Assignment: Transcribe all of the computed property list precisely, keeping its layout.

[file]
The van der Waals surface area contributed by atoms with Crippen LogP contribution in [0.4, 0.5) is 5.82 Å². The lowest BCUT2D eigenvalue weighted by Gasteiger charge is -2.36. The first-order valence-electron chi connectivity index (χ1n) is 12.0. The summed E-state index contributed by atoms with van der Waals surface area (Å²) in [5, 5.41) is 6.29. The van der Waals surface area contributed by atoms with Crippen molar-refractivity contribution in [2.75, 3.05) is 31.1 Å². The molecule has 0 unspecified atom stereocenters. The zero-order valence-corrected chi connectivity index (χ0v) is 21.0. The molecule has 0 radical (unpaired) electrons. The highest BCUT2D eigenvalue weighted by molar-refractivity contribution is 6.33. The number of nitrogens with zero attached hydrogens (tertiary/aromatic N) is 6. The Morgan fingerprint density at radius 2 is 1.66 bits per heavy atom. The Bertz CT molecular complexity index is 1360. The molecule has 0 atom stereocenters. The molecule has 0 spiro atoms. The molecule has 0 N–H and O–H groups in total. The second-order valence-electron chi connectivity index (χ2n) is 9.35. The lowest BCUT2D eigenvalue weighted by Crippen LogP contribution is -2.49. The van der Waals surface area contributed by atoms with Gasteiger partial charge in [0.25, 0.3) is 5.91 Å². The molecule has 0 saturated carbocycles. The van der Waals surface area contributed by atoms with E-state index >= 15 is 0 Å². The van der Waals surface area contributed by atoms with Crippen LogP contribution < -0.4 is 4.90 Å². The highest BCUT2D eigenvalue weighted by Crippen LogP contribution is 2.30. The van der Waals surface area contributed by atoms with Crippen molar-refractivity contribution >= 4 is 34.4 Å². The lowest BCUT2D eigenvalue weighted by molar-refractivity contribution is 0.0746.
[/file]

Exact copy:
The van der Waals surface area contributed by atoms with Crippen LogP contribution in [0.4, 0.5) is 5.82 Å². The lowest BCUT2D eigenvalue weighted by Gasteiger charge is -2.36. The first-order valence-electron chi connectivity index (χ1n) is 12.0. The summed E-state index contributed by atoms with van der Waals surface area (Å²) in [5, 5.41) is 6.29. The van der Waals surface area contributed by atoms with Crippen molar-refractivity contribution in [2.75, 3.05) is 31.1 Å². The molecule has 0 unspecified atom stereocenters. The zero-order valence-corrected chi connectivity index (χ0v) is 21.0. The molecule has 0 radical (unpaired) electrons. The highest BCUT2D eigenvalue weighted by molar-refractivity contribution is 6.33. The number of nitrogens with zero attached hydrogens (tertiary/aromatic N) is 6. The Morgan fingerprint density at radius 2 is 1.66 bits per heavy atom. The Bertz CT molecular complexity index is 1360. The molecule has 0 atom stereocenters. The molecule has 0 spiro atoms. The molecule has 0 N–H and O–H groups in total. The second-order valence-electron chi connectivity index (χ2n) is 9.35. The lowest BCUT2D eigenvalue weighted by Crippen LogP contribution is -2.49. The van der Waals surface area contributed by atoms with Gasteiger partial charge in [0.25, 0.3) is 5.91 Å². The molecule has 0 saturated carbocycles. The van der Waals surface area contributed by atoms with E-state index >= 15 is 0 Å². The van der Waals surface area contributed by atoms with Crippen LogP contribution < -0.4 is 4.90 Å². The highest BCUT2D eigenvalue weighted by Crippen LogP contribution is 2.30. The van der Waals surface area contributed by atoms with Crippen molar-refractivity contribution >= 4 is 34.4 Å². The lowest BCUT2D eigenvalue weighted by molar-refractivity contribution is 0.0746.